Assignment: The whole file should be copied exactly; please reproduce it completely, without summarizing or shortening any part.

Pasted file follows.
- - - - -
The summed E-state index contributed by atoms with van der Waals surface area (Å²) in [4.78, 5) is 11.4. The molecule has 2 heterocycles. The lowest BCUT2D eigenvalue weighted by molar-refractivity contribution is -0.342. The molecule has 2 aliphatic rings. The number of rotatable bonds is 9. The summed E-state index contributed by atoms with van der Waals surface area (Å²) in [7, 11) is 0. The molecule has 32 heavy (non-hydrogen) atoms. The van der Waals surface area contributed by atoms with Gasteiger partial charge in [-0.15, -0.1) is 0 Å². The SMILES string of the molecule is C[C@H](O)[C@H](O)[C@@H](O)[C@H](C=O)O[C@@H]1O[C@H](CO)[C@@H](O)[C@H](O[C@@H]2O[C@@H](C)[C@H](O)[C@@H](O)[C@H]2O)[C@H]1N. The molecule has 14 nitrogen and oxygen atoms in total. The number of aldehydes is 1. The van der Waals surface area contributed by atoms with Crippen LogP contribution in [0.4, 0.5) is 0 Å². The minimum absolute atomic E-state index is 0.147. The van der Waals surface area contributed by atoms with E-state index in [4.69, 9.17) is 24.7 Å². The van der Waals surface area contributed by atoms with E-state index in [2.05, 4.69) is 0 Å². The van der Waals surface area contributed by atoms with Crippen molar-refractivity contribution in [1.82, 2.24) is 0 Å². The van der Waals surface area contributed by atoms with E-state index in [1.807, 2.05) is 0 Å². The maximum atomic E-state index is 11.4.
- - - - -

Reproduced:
The summed E-state index contributed by atoms with van der Waals surface area (Å²) in [4.78, 5) is 11.4. The molecule has 2 heterocycles. The lowest BCUT2D eigenvalue weighted by molar-refractivity contribution is -0.342. The molecule has 2 aliphatic rings. The number of rotatable bonds is 9. The summed E-state index contributed by atoms with van der Waals surface area (Å²) in [7, 11) is 0. The molecule has 32 heavy (non-hydrogen) atoms. The van der Waals surface area contributed by atoms with Gasteiger partial charge in [-0.15, -0.1) is 0 Å². The SMILES string of the molecule is C[C@H](O)[C@H](O)[C@@H](O)[C@H](C=O)O[C@@H]1O[C@H](CO)[C@@H](O)[C@H](O[C@@H]2O[C@@H](C)[C@H](O)[C@@H](O)[C@H]2O)[C@H]1N. The molecule has 14 nitrogen and oxygen atoms in total. The number of aldehydes is 1. The van der Waals surface area contributed by atoms with Crippen LogP contribution in [0.4, 0.5) is 0 Å². The minimum absolute atomic E-state index is 0.147. The van der Waals surface area contributed by atoms with E-state index in [4.69, 9.17) is 24.7 Å². The van der Waals surface area contributed by atoms with E-state index in [2.05, 4.69) is 0 Å². The van der Waals surface area contributed by atoms with Crippen molar-refractivity contribution in [1.82, 2.24) is 0 Å². The van der Waals surface area contributed by atoms with E-state index in [1.807, 2.05) is 0 Å². The maximum atomic E-state index is 11.4.